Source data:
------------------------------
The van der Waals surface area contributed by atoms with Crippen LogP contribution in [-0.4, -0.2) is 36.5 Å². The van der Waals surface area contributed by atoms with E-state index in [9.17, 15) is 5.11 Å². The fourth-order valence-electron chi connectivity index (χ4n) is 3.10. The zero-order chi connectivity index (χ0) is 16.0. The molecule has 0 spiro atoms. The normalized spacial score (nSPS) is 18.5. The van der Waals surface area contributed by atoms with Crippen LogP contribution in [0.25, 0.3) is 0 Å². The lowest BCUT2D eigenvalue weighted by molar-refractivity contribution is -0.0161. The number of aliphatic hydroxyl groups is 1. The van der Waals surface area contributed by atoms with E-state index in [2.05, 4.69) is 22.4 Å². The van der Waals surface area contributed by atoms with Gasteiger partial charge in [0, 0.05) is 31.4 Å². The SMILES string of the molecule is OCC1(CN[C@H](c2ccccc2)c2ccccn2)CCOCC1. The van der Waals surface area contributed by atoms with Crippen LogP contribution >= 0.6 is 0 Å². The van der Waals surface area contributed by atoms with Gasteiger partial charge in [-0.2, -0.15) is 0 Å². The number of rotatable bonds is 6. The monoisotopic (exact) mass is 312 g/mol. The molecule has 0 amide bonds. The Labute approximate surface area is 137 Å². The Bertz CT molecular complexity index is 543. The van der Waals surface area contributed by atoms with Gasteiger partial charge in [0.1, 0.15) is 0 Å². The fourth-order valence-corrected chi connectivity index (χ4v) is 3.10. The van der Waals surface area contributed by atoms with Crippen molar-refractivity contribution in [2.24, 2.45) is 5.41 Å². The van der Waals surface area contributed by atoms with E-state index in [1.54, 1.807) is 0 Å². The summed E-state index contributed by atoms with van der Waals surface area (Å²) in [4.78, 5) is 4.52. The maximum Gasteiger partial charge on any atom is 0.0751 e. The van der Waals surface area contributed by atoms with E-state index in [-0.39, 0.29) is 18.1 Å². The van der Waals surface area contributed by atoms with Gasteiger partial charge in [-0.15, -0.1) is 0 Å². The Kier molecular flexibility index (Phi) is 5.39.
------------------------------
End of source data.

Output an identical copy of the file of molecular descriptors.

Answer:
The van der Waals surface area contributed by atoms with Crippen LogP contribution in [-0.4, -0.2) is 36.5 Å². The van der Waals surface area contributed by atoms with E-state index in [9.17, 15) is 5.11 Å². The fourth-order valence-electron chi connectivity index (χ4n) is 3.10. The zero-order chi connectivity index (χ0) is 16.0. The molecule has 0 spiro atoms. The normalized spacial score (nSPS) is 18.5. The van der Waals surface area contributed by atoms with Crippen LogP contribution in [0.25, 0.3) is 0 Å². The lowest BCUT2D eigenvalue weighted by molar-refractivity contribution is -0.0161. The number of aliphatic hydroxyl groups is 1. The van der Waals surface area contributed by atoms with E-state index in [2.05, 4.69) is 22.4 Å². The van der Waals surface area contributed by atoms with Gasteiger partial charge in [0, 0.05) is 31.4 Å². The SMILES string of the molecule is OCC1(CN[C@H](c2ccccc2)c2ccccn2)CCOCC1. The van der Waals surface area contributed by atoms with Crippen LogP contribution >= 0.6 is 0 Å². The van der Waals surface area contributed by atoms with Gasteiger partial charge in [-0.2, -0.15) is 0 Å². The number of rotatable bonds is 6. The monoisotopic (exact) mass is 312 g/mol. The molecule has 0 amide bonds. The Labute approximate surface area is 137 Å². The Bertz CT molecular complexity index is 543. The van der Waals surface area contributed by atoms with Gasteiger partial charge in [0.1, 0.15) is 0 Å². The fourth-order valence-corrected chi connectivity index (χ4v) is 3.10. The van der Waals surface area contributed by atoms with Crippen molar-refractivity contribution in [2.24, 2.45) is 5.41 Å². The van der Waals surface area contributed by atoms with E-state index in [1.54, 1.807) is 0 Å². The summed E-state index contributed by atoms with van der Waals surface area (Å²) in [4.78, 5) is 4.52. The maximum Gasteiger partial charge on any atom is 0.0751 e. The van der Waals surface area contributed by atoms with E-state index in [-0.39, 0.29) is 18.1 Å². The van der Waals surface area contributed by atoms with Gasteiger partial charge in [-0.15, -0.1) is 0 Å². The Kier molecular flexibility index (Phi) is 5.39.